Katrina Kaif has always been a bit of an enigma.
That said, in her latest interview with Vogue, the Thugs of Hindostan actress is finally opening up — about her personal life ("it's non-existent" she says), career (she shares she's always been a workaholic) and her thoughts on the #MeToo movement.
Talking about being single for a while now, Kaif shared she's using the time to self-reflect, "Oftentimes, throughout my career there’s been such prominent talk about the friendships or relationships I’ve had in my life, so that when you speak or when you’re spoken about in the media it’s in the context of another person and with another person.”
“What human nature does is that when we have something, or someone, to focus on, we can also shift a lot of our attention there, so we are not really forced to look at ourselves in any great perspective. We’re able to kind of shift a lot of responsibility—on decisions, for happiness, for entertainment and motivation. So now, when the sole burden of your life, what you’re doing, and your state of mind is on your shoulders because there’s nothing to distract you, that is a very intense time.”
"It’s probably one of the first times in my life where I really had only myself to focus on. And when you focus on yourself, often, the first thing you realise is that you don’t really know yourself. It’s like a period of not knowing, a period of being uncomfortable because you’re seeing yourself in your raw form without embellishments and then accepting that you don’t really know who you are. I now see it as a blessing because I was able to recognise my patterns, thought processes and things that I had been so sure of my whole life. I could see them from a whole different perspective,” she adds.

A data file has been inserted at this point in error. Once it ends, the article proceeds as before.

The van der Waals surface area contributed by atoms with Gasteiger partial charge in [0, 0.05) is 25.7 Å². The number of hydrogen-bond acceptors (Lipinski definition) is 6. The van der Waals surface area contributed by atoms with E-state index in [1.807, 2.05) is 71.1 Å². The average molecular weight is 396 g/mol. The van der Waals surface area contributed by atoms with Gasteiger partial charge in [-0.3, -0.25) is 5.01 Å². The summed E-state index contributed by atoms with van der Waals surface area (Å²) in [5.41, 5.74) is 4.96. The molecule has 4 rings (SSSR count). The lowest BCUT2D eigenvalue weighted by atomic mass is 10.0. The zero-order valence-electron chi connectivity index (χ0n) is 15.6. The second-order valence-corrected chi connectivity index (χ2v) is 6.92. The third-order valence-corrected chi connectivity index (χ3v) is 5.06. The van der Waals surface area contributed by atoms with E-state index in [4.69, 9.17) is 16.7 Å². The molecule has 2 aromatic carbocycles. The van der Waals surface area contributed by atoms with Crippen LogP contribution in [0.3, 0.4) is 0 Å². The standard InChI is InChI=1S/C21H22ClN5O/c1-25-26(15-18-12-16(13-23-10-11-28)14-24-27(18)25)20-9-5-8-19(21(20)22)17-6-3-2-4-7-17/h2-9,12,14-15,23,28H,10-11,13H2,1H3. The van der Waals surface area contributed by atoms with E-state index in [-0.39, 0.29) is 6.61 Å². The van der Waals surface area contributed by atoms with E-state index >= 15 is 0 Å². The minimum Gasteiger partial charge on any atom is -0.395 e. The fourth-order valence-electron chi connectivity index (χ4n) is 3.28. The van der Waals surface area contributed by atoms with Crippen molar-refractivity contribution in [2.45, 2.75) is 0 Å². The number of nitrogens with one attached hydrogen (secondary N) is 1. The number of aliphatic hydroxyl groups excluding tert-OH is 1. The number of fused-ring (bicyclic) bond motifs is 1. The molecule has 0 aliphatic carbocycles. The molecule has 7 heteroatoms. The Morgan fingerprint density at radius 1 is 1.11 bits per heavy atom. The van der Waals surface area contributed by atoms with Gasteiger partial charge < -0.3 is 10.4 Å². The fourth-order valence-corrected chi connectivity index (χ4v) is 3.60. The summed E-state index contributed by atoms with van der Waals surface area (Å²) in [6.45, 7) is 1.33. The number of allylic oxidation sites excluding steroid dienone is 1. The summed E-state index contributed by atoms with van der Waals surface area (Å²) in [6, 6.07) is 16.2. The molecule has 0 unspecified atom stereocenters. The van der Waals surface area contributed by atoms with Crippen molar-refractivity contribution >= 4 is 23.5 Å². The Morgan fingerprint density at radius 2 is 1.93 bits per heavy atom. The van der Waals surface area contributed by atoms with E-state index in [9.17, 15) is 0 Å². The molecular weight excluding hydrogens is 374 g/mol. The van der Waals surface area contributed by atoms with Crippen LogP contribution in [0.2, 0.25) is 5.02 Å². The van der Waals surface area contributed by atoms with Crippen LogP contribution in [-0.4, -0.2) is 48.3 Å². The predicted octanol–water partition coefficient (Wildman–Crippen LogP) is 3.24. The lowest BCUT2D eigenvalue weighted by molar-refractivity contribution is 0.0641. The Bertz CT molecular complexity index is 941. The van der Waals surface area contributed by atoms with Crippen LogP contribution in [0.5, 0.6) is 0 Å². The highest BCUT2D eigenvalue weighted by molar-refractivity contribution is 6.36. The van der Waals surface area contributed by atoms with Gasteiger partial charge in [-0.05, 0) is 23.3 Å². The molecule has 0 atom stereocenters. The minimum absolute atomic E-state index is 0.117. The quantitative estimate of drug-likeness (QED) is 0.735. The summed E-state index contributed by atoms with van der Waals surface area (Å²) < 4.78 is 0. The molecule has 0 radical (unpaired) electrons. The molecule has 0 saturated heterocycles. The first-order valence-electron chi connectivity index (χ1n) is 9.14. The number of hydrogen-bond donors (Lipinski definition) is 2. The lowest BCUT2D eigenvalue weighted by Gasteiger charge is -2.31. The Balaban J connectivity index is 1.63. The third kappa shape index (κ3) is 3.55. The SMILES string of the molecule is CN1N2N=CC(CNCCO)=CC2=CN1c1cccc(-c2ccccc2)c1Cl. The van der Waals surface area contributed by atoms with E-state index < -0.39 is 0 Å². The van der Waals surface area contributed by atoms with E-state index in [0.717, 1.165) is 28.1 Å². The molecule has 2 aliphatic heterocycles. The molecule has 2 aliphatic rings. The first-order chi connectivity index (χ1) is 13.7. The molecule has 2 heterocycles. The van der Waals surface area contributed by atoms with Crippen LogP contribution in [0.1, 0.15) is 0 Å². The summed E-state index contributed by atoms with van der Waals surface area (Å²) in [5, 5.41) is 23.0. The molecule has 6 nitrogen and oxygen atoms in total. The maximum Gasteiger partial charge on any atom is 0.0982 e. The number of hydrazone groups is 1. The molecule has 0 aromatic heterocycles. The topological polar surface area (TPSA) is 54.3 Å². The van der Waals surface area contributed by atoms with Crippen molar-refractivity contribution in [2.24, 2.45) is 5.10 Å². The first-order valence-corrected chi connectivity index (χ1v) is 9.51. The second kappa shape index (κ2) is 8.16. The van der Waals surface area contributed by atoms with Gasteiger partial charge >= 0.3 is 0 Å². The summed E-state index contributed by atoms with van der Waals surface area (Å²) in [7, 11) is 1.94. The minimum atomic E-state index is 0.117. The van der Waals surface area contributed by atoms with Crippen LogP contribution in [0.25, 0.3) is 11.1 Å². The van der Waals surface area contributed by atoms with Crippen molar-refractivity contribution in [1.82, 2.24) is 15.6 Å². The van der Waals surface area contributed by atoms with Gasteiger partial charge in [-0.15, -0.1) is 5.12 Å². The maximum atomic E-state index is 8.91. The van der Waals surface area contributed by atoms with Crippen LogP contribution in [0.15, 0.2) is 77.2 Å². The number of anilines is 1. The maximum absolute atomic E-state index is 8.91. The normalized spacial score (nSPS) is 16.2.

Her career has definitely flourished because of it; the actress has been busy working with the three Khans and Big B: Thugs Of Hindostan, Zero and Bharat.
“In terms of the work I’m doing, especially this year, it has been wonderful. Because I’m really enjoying the process of creating. It began with Aanand L Rai’s Zero, and then with Bharat—even though it came to me out of the blue, the process has been wonderful. I’ve enjoyed learning, and I feel incredibly happy at work when I feel like I’m learning something new."
“I’ve always made instinctive choices and respected work relationships while choosing projects. It’s supremely important for me to feel happy when I’m at work, because filmmaking is a fairly intimate process. There is a lot of personal involvement, and the most important thing is that you want to feel respected at work. Sometimes people think this person can’t tell but I can always tell—I think most women can tell the way a person’s attitude is towards them. A person can be speaking all the right words but you can always sense the underlying emotion.”
Speaking about respect, she also revealed that while she's been "incredibly fortunate" to not have been on the receiving end of inappropriate behaviour or unpleasant incidents, the #MeToo movement is "shaking up the industry" and has her full support.
“There won’t be a single person who is not checking themselves and if they have ever behaved like this. They’re probably feeling fear as we sit and talk about it. And when fear comes into it, there will definitely be behavioural corrections. It will also make it more taboo to make subtle comments and gestures in jest. But it exists across industries, and we all know that the world over there is a huge discrepancy in the amount of power women hold in the workplace as compared to men. That makes me think about the women who aren’t in big cities and not in a position to speak out or defend themselves. I do hope it will trickle down to other spheres—it’ll take time, but this is a start.”